Many years ago an investor's default investment strategy – in the absence of an advisor's involvement – was to invest in GICs or Canada Savings Bonds. Today, the more affluent investor's default strategy is – increasingly – indexing, inspired by the likes of John Bogle, Charles Ellis and William Sharpe. But I have often found that indexing advocates implement strategies that are quite a departure from the underlying theory they use to support their choices. I have seen this play out in three ways.
It's hard to find an individual investor who doesn't buy individual stocks at least occasionally. And so-called passive investors are no exception. They may dutifully sock money away into a portfolio of index funds or ETFs, but once in a while they cannot resist scratching their itch to pick stocks.
Bank stocks or virtually anything paying a dividend are popular picks. But tilting one's risk exposure much more heavily toward a handful of companies is in sharp contrast to indexing's simple tenets – i.e. obtain the broadest exposure possible at the lowest possible cost. And while few investors actually have any disciplined method of buying or selling stocks, that doesn't stop most from playing 'active manager' with that part their portfolios.
Over the past ten years, upping exposure to geographic themes has become commonplace. The most subtle of such geographic tilts takes the form of investors buying separate funds for U.S., overseas and emerging markets stocks. The more speculative version of this involves buying narrow regional or country funds – i.e. frontier markets, Brazil, Russia, India, China, etc.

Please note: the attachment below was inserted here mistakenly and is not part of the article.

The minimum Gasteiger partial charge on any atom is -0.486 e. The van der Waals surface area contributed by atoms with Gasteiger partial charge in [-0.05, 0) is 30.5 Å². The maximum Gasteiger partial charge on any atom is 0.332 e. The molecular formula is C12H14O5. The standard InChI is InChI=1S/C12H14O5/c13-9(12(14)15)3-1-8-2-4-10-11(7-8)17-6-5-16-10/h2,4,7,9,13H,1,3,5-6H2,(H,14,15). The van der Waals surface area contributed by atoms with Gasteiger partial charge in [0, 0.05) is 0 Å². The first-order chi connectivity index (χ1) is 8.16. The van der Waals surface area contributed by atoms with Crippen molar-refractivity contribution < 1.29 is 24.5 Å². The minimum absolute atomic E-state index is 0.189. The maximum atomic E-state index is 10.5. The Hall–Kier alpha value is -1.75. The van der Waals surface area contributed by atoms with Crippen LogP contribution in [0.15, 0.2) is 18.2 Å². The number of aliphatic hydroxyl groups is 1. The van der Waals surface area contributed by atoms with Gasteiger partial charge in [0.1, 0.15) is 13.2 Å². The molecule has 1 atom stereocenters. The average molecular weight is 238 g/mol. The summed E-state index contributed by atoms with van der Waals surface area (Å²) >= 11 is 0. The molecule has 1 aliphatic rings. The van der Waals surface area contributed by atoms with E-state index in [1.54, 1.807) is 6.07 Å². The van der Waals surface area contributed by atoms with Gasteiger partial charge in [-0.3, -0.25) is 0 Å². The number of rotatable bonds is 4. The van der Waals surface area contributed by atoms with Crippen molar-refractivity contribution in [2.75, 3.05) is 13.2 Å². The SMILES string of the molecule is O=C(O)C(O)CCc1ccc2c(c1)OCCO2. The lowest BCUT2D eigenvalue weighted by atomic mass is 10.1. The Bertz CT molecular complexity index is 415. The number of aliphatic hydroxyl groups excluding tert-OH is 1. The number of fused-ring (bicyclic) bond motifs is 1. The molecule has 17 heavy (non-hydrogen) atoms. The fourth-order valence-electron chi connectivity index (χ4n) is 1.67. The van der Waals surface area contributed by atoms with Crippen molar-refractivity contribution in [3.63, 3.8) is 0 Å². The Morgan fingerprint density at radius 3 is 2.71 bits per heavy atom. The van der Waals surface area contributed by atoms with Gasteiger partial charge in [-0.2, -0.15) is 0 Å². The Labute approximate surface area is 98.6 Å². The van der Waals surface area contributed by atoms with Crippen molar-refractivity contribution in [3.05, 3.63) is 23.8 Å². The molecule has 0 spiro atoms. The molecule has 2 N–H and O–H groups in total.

At best, this is akin individual investors deciding that the allocation across countries or regions based on market capitalization – the purest form of indexing – is somehow inferior to their own abilities to pick countries or regions. At worst, it's all-out gambling.
Similarly, many investors feel compelled – often prompted by investment product sponsors – to buy baskets of stocks focusing on sectors or industries or individual commodities. But again, this slice-and-dice approach is in sharp contrast to the underlying theory behind indexing and it risks compromising indexing's potential tax efficiency.
Advice for indexing hopefuls
It's human nature to want to take advantage of whatever insights one might have about a particular industry, country or company. Even if an investor knows the full 'story' about a particular investment, that isn't enough; few investors are able to translate the story they know into an estimate of value or upside potential. In the absence of this skill, what many call tilts are little more than conjecture.
And if such investors have so little confidence in professional portfolio managers' abilities to make these calls, there seems little basis for assuming that so many individual investors possess this same skill. Those wanting to invest as closely as possible to the underlying theory may want to take another look at a piece I wrote more than four years ago – ETF Rule: Keep it simple.
Dan Hallett, CFA, CFP, is director of asset management for HighView Financial Group and a contributor to thewealthsteward.com.